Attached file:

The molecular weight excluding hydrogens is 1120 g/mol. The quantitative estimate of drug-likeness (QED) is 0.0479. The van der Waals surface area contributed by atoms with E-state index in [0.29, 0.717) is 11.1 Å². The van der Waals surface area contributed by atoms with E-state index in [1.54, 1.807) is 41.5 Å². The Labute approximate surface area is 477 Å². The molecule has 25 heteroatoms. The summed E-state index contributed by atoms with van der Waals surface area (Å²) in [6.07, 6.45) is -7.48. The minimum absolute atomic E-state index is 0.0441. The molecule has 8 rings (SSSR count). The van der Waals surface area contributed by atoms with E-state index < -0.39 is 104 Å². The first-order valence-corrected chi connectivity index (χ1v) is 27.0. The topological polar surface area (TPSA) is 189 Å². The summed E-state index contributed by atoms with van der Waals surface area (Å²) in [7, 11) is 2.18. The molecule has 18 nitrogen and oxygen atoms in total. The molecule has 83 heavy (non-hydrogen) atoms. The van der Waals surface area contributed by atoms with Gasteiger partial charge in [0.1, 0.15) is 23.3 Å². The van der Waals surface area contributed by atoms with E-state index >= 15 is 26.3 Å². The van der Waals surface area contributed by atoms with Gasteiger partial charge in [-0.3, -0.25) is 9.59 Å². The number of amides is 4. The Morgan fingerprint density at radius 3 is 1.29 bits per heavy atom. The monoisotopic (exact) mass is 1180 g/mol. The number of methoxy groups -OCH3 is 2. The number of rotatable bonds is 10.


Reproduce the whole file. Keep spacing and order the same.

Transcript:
The molecular weight excluding hydrogens is 1120 g/mol. The quantitative estimate of drug-likeness (QED) is 0.0479. The van der Waals surface area contributed by atoms with E-state index in [0.29, 0.717) is 11.1 Å². The van der Waals surface area contributed by atoms with E-state index in [1.54, 1.807) is 41.5 Å². The Labute approximate surface area is 477 Å². The molecule has 25 heteroatoms. The summed E-state index contributed by atoms with van der Waals surface area (Å²) in [6.07, 6.45) is -7.48. The minimum absolute atomic E-state index is 0.0441. The molecule has 8 rings (SSSR count). The van der Waals surface area contributed by atoms with E-state index < -0.39 is 104 Å². The first-order valence-corrected chi connectivity index (χ1v) is 27.0. The topological polar surface area (TPSA) is 189 Å². The summed E-state index contributed by atoms with van der Waals surface area (Å²) in [7, 11) is 2.18. The molecule has 18 nitrogen and oxygen atoms in total. The molecule has 83 heavy (non-hydrogen) atoms. The van der Waals surface area contributed by atoms with Gasteiger partial charge in [0.1, 0.15) is 23.3 Å². The van der Waals surface area contributed by atoms with E-state index >= 15 is 26.3 Å². The van der Waals surface area contributed by atoms with Gasteiger partial charge in [-0.3, -0.25) is 9.59 Å². The number of amides is 4. The Morgan fingerprint density at radius 3 is 1.29 bits per heavy atom. The monoisotopic (exact) mass is 1180 g/mol. The number of methoxy groups -OCH3 is 2. The number of rotatable bonds is 10.